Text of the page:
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There’s so much more to say: The #hccmty convo continues

February 26, 2015

By all accounts #hccmty an amazing event. Over 120 people showed up to network at the blockbuster meetup hosted by #hcsmca, Evening Rounds and #hcldr. The room was buzzing. The #hccmty hashtag was trending. Read the Storify of the tweets.

Panelists and audience members alike contributed to the shared knowledge about online communities. But even after 75 minutes, there was still so much more to say, to ask, to talk about.

Luckily the on-stage event February 25 was but one link in the chain, not the beginning nor the end. The pre-event blog posts got us started and here we can continue the conversation.

Let’s discuss it now. Here.

Was there anything you wanted to ask the panelists Robyn Sussel, Colin HungBlair Ryan, Colleen Young or the moderator Kathy Kastner?

What did you learn? What was your favorite part? What do you want to add to the discussion?

2 Comments leave one →
  1. February 26, 2015 10:27 pm

    @giasison asked via Twitter “Can you share some metrics you use to measure engagement?

    Gia, here’s excerpts from my paper Community Management That Works: How to Build and Sustain a Thriving Online Health Community
    J Med Internet Res 2013;15(6):e119 http://www.jmir.org/2013/6/e119/

    Metrics for quantifying the success of online communities vary widely.

    The community manager’s role in developing a thriving online community includes ascertaining the community’s needs and identifying relevant community trends and developments to steward the health of the online community—its growth, activity, and sense of community—and to foresee and fix negative trends before they become problems. Thus, it is important to monitor the trends and to gather data that will
    – keep track of the growth of the community
    – demonstrate activity and engagement (sociability)
    – improve the community, discover problems, and validate what works (sociability and usability)
    – report progress and demonstrate the value of the community to stakeholders, including community members

    Community managers should collect a manageable amount of data regularly, consistently, and accurately over the life of their community. Richard Millington recommends tracking active members to determine growth and engagement. Growth data should include not only the number of registrants (members), but also the number of registrants who contribute (active members) and the number who made a contribution in the past month. Having a high number of registrants relative to the number of participants signals a low conversion rate and may indicate the existence of barriers to participation (usability). Knowing who has not contributed in the past month can inform targeted outreach activities.

    Activity and engagement data help determine where the community is in its life cycle (a more engaged community equals a more developed community) and identifies potential problems early, when they can be more easily corrected. Activity and engagement can be assessed by monthly tracking of the number of posts, the average number of contributions per active member, the average number of responses to a post, the average time for a post to receive a response, and the average number of visits per active member. By identifying the activity and engagement level, the community manager can validate the life cycle stage and introduce strategies and tactics appropriate to that stage. Managers can use the data to recognize the type of conversations and activities that generate the highest engagement, which member behaviors are most apt to lead to increased activity, and whether too few members are dominating the conversation.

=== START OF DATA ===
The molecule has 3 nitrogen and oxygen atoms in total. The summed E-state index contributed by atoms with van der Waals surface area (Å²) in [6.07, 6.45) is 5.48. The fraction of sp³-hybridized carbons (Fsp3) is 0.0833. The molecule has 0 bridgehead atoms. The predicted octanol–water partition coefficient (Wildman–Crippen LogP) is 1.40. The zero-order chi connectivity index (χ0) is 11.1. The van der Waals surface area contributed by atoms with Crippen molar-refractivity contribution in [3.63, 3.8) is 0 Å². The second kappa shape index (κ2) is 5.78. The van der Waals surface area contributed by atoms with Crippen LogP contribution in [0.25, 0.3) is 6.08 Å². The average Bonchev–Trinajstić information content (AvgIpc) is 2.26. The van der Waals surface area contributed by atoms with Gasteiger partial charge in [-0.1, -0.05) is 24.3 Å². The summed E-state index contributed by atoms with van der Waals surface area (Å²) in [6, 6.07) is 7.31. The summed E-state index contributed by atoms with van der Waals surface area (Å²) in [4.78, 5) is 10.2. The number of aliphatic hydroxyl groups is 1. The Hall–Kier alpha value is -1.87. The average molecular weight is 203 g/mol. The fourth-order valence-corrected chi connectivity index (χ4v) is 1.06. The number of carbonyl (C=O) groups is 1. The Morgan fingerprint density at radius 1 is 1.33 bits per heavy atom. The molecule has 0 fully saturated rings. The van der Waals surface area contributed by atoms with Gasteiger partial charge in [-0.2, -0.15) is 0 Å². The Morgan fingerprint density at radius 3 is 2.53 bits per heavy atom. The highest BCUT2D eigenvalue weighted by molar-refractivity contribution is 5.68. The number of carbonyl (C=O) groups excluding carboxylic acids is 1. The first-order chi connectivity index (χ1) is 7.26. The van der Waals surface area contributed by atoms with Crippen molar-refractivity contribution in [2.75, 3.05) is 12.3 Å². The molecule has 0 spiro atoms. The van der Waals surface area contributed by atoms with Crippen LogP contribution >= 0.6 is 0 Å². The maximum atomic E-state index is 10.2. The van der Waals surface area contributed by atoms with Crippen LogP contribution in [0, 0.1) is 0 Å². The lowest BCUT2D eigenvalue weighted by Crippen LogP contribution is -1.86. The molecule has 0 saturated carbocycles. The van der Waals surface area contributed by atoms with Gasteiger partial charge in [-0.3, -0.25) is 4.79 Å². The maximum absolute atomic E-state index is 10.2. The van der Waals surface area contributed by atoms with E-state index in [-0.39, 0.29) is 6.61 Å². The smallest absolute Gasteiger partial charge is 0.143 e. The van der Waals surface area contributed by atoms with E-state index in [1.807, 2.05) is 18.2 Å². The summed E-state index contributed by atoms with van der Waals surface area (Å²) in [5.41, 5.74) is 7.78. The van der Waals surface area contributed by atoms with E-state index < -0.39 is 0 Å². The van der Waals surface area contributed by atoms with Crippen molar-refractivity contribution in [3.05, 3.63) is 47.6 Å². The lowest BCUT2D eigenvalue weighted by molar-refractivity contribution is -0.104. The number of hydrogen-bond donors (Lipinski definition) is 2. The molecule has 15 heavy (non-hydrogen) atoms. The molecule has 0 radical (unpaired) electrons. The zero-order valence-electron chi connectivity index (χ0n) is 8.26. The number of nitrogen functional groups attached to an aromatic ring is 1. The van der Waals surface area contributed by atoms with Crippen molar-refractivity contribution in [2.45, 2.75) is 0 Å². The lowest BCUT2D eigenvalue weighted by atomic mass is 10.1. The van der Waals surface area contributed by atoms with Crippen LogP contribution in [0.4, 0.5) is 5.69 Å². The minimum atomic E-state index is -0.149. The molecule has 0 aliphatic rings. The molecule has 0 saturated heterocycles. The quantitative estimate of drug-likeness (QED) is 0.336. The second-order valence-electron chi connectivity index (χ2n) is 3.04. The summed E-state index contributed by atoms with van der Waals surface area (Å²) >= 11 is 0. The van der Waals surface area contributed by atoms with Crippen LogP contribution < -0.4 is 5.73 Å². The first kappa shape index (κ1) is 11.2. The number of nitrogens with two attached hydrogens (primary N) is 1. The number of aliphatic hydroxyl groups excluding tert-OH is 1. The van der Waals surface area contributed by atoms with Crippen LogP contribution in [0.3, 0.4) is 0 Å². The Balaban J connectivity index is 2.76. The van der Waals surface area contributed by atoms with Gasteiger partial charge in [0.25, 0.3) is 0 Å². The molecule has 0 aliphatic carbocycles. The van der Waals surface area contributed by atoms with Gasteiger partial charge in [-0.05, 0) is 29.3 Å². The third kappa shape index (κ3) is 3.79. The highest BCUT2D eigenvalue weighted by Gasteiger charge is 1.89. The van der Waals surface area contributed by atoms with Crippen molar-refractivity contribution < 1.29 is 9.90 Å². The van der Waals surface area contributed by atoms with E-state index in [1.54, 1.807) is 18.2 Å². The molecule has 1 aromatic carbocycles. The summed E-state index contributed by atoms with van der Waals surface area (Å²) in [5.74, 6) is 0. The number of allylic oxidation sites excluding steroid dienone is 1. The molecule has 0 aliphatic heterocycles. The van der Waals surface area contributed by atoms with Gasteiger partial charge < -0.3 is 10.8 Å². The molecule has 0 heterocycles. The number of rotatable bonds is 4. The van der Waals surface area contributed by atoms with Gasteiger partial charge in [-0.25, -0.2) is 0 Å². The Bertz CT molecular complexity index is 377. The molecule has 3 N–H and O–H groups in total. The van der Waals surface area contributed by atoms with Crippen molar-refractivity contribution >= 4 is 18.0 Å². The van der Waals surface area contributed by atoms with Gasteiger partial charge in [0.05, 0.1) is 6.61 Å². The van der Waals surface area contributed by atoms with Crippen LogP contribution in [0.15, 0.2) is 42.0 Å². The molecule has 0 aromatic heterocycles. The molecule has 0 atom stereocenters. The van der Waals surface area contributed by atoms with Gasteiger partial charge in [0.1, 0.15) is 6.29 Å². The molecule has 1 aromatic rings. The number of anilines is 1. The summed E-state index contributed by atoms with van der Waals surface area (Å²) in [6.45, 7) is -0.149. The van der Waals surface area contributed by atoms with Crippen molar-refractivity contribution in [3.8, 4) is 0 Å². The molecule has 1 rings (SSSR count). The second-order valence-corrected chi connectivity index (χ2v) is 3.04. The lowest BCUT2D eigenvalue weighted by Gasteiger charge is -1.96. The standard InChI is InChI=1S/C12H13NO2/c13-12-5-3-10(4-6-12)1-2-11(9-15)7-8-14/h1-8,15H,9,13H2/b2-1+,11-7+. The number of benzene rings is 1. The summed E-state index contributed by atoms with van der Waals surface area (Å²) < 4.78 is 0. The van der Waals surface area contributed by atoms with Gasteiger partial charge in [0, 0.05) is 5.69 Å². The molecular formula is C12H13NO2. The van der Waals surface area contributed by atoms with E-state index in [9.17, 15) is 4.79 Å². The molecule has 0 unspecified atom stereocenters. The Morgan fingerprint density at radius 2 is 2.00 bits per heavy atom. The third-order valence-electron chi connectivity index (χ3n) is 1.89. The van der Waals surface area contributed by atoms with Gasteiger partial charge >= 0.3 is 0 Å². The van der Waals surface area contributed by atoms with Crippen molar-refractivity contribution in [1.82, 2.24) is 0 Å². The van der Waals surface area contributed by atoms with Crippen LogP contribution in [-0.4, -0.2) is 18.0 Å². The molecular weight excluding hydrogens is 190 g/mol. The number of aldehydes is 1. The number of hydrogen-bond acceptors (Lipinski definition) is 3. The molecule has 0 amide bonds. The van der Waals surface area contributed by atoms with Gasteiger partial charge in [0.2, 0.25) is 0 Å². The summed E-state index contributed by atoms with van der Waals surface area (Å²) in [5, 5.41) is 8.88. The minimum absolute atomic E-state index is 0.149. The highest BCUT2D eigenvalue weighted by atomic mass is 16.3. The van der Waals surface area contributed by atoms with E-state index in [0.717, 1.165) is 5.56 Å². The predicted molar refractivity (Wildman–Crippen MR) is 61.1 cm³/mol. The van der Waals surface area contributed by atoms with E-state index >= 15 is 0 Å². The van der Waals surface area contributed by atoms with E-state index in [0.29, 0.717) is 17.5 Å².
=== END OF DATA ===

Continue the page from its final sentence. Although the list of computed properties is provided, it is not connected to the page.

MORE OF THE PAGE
Table 2 in the paper lists examples of growth and activity data that community managers could/should track monthly to monitor the health of their community. The data can be used to track trends and progress, to help identify which community management strategies and activities are working, and to improve those that are not. These data can also be used to develop tactical activities to promote growth and activity tailored to the community’s members, potential members, and technology.

    I also monitor the speed of response because the quicker members receive a response, the higher the sociability of the community, which usually leads to more activity.

    Blair, I’d like to hear about the metrics you track for The Rounds.
    Robyn, Colin: Anything to add?

    Like

    • February 27, 2015 12:36 am

      As Colleen mentioned there are many metrics that can be used to gauge the level of engagement within a community. One method that I have found useful is to take a look at new contributors to the online discussion (FB, Twitter or whichever platform is used by the community to converse). By looking at the # that join over a given time period (weekly, for example) you can get a sense of the reach of the community. But as Colleen notes, just tracking this number could give you a biased picture. You have to look at how many of those new contributors return. The more that do, the higher the level of engagement.

      For Twitter communities specifically, one “engagement” metric that can be easily obtained is the # of tweets that happen outside of the tweetchat. It’s not a perfect measure, but it can give you an indication of the level of engagement. You can also look at the number of unique people that are tweeting during that time period as a surrogate metric for engagement.

      Like

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